Being happy is the most important aspect of a job

Nearly two-thirds of UK employees say being happy is the most important aspect of a job, however, almost nine-tenths feel their employer could do more to improve morale in the workplace. 

This is according to CV-Library, which found that 62 per cent of workers say being happy is the most vital part of a job with 88 per cent saying their boss could do more to improve morale in their office.

Over a fifth, (22 per cent) of employees say that being happy is more important than salary, and 16 per cent say its more important than location. Women found being happy at work more important than men with 66 per cent of females compared to 59 per cent of males. Older workers found it to be more integral as well with 67 per cent of 55-64-year-olds finding it more important and 65 per cent of 45-54-year-olds.

When employees were asked what makes them happiest, 68 per cent state that their family is the biggest contributor. This was followed by their love life (52 per cent), friendships (43 per cent) and health (36.2 per cent), despite the spread of COVID-19.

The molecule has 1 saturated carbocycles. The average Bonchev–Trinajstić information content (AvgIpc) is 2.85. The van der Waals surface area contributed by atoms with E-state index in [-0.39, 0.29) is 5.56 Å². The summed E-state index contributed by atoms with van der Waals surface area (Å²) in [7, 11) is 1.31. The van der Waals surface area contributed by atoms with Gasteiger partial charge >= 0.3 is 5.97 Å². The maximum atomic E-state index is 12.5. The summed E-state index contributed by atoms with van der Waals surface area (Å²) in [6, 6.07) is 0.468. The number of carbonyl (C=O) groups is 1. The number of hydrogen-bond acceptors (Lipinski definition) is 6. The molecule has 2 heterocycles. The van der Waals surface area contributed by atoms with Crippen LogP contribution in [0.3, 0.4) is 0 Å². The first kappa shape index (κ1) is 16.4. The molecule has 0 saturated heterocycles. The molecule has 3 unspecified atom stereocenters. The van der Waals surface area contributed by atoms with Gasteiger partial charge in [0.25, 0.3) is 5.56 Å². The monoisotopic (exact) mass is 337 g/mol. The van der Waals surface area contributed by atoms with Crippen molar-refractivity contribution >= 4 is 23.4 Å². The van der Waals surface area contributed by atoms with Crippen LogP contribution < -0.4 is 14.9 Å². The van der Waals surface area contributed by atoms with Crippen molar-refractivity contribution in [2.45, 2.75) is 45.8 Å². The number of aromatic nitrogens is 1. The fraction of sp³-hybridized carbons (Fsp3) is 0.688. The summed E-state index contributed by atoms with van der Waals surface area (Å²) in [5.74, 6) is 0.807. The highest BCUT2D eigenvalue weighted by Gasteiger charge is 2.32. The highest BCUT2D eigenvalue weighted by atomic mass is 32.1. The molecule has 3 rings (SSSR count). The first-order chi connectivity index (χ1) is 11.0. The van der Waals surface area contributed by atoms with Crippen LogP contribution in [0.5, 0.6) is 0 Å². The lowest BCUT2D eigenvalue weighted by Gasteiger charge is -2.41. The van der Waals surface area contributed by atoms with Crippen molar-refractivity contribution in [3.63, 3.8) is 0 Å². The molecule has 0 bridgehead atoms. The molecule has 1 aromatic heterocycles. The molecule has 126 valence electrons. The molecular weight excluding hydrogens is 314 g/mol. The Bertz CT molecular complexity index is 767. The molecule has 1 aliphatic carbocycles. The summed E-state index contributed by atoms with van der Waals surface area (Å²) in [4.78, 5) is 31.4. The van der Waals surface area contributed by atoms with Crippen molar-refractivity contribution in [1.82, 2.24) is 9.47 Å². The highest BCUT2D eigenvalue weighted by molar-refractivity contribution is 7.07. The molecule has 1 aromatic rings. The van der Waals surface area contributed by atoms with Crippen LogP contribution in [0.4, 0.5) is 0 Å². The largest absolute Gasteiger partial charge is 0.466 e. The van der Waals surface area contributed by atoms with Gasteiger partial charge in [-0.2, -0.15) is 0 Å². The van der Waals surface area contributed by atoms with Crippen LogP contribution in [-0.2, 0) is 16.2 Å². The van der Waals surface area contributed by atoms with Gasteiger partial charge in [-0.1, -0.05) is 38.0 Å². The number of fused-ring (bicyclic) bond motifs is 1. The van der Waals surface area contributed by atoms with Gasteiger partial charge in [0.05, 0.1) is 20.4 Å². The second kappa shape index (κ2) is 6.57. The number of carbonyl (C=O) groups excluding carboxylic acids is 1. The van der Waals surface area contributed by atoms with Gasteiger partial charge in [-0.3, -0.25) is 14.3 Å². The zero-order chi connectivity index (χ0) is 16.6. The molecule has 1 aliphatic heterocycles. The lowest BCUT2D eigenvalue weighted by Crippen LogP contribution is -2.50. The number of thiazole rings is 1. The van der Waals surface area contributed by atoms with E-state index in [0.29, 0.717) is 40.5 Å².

When they were asked what makes them feel unhappy, 27 per cent said work is the main reason.

Lee Biggins, founder and CEO of CV-Library, said:

It’s incredibly important for employees to feel happy at work, not only for their personal wellbeing, but also for your business output. Long-term unhappiness simply isn’t sustainable or healthy for the mental health of your employees and it can impact their productivity and efficiency.  

So, if you think you’re doing all you can to keep your staff happy, you may want to think again. You can improve morale across the whole workforce by scheduling in regular check-ups and meetings, offering the right perks and encouraging a healthy work-life balance. You want to create a company culture that everyone, yourself included, wants to be a part of.

That said, it’s important to remember that you can’t keep everyone happy, all of the time. If an employee decides to leave the business, you shouldn’t fret for long, as there are plenty of ways to attract new candidates to your vacancies. 

In order to obtain these results, CV-Library asked the opinions of 2.300 UK employees.





Darius is the editor of HRreview. He has previously worked as a finance reporter for the Daily Express. He studied his journalism masters at Press Association Training and graduated from the University of York with a degree in History.